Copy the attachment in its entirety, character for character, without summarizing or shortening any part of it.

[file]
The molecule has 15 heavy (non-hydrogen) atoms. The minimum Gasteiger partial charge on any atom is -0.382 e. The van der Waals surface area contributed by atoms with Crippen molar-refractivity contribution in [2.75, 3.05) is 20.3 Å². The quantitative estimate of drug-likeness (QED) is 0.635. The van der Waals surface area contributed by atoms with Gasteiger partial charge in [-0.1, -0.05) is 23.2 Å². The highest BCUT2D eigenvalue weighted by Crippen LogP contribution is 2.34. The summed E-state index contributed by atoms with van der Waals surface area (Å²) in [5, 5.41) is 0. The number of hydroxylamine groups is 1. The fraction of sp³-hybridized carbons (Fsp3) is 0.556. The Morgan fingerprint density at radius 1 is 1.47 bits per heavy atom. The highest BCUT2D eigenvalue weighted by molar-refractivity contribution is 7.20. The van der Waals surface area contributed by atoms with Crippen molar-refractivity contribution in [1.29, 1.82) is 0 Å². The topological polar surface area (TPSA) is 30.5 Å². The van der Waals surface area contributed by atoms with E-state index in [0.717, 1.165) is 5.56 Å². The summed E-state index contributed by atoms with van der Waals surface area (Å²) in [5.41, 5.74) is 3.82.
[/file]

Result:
The molecule has 15 heavy (non-hydrogen) atoms. The minimum Gasteiger partial charge on any atom is -0.382 e. The van der Waals surface area contributed by atoms with Crippen molar-refractivity contribution in [2.75, 3.05) is 20.3 Å². The quantitative estimate of drug-likeness (QED) is 0.635. The van der Waals surface area contributed by atoms with Gasteiger partial charge in [-0.1, -0.05) is 23.2 Å². The highest BCUT2D eigenvalue weighted by Crippen LogP contribution is 2.34. The summed E-state index contributed by atoms with van der Waals surface area (Å²) in [5, 5.41) is 0. The number of hydroxylamine groups is 1. The fraction of sp³-hybridized carbons (Fsp3) is 0.556. The Morgan fingerprint density at radius 1 is 1.47 bits per heavy atom. The highest BCUT2D eigenvalue weighted by molar-refractivity contribution is 7.20. The van der Waals surface area contributed by atoms with Crippen molar-refractivity contribution in [1.29, 1.82) is 0 Å². The topological polar surface area (TPSA) is 30.5 Å². The van der Waals surface area contributed by atoms with E-state index in [0.717, 1.165) is 5.56 Å². The summed E-state index contributed by atoms with van der Waals surface area (Å²) in [5.41, 5.74) is 3.82.